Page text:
Drilling natural reactions, such as a kick or knee to the groin, to make them more effective does not require a lot of work and could go a long way in terms of self-protection.
“There are some basic principles you can practice that will increase the effectiveness of any physical self defense you might need to employ” Susan Schorn (susanschorn.com)
One supporter rightly contended that in any case, most martial arts were probably “never intended for people to master or make use of every technique [...] they are intended as a buffet where you try a few things but ultimately take what you like/find useful. As such reducing techniques down to what you personally like is a useful exercise […] Also the log-jam effect of having too many techniques that, when under pressure, get in the way of decisive action. There too it can pay to reduce techniques down to a few reliable favorites.”
Browsing through videos of real life fights, it is quite clear that the technical level is mostly poor.
Actually many of these videos are more often used to show what should not be done than to illustrate the perfect technique (see the popular Youtube channel Gracie breakdown).
From a purely technical point of view, most of the times the moves are far from perfect; yet, they get the job done.
People with good experience of real life violence, such as Richard Grannon (Street Fight Secrets) or Neil Martin (Combative Mind) among other, would say that the most important thing -before technique- is 'violent intent'.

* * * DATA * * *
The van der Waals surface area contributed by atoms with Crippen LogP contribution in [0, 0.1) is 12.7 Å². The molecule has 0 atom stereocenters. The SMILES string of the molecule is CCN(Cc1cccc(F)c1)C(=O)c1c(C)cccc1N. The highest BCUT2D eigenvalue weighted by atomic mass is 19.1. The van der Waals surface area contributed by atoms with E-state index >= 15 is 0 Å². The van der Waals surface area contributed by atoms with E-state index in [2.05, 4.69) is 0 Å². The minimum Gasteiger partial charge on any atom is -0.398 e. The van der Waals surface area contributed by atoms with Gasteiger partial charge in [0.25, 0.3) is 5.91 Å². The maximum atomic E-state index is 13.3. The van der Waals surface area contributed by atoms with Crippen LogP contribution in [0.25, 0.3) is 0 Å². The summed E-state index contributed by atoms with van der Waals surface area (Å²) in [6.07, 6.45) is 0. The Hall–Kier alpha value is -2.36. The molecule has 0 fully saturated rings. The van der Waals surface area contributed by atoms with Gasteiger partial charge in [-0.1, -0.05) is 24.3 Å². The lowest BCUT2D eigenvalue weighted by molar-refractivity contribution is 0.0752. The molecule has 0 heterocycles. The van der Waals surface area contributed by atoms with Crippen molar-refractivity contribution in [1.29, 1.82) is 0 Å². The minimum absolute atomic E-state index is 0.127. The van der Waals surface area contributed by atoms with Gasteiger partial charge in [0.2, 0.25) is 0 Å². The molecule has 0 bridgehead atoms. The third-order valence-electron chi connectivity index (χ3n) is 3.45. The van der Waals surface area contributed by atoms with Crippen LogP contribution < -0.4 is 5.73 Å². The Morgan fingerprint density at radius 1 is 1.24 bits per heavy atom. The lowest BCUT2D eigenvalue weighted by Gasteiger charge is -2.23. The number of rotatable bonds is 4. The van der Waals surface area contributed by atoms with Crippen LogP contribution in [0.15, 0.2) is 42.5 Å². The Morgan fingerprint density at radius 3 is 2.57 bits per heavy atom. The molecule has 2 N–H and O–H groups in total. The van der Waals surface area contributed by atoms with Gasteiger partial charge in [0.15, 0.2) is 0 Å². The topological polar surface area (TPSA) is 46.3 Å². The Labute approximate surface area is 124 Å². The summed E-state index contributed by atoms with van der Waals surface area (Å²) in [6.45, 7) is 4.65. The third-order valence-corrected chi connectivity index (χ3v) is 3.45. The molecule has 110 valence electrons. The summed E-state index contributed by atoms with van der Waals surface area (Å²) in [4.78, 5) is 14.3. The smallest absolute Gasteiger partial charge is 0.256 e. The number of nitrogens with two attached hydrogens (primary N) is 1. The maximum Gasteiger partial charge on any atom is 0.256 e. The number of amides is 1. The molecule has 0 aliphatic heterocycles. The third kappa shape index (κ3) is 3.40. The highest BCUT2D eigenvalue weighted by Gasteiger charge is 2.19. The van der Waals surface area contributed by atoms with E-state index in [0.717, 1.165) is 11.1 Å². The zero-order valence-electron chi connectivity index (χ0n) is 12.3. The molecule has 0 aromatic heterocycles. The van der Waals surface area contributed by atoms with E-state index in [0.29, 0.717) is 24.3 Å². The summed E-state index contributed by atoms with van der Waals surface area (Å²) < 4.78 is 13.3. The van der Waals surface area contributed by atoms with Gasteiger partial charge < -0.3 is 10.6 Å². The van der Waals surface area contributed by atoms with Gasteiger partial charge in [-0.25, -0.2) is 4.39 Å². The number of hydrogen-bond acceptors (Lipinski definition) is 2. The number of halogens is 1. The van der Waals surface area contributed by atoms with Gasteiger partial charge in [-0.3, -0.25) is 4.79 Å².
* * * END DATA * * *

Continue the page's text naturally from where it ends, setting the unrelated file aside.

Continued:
In a street fight, more than technique, you need violent aggression and determination. You have to have the absolute desire to annihilate the person who wants to hurt you.
Aggression is not trained the same way as technique.
These are two different things. Two different cognitive processes. Techniques are important because they allow us to channel aggression and make our motor skills as efficient as possible under stressful conditions.
The self-defence / martial arts industry is riddled with misconceptions and fantasies.
One telling illustration is the reply I got regarding the usefulness for a girl to train just a little bit of self-defence:
If attacked, she'd better just “cover and scream” was the commentator's advice.
That's just appalling!
Studies show that this would actually be counterproductive.
In case of sexual assaults, it has been found that the only self-protective tactics that appear to increase the risk of injury significantly were those that are ambiguous and not forceful, such as stalling, cooperating, pleading and screaming from pain or fear.
Along with numerous examples, considerable evidence now exists that fighting back is an effective strategy to thwart a sexual assault as shown in the article Are women safer when they learn self-defence.
So, if untrained women can efficiently fight off aggressors, how on earth would a little training not be beneficial?
I personally think that even only one technique could make a difference like it did for Liam.
That's why I initially asked the question: "If you had only one self-defence technique to teach which one would would it be?"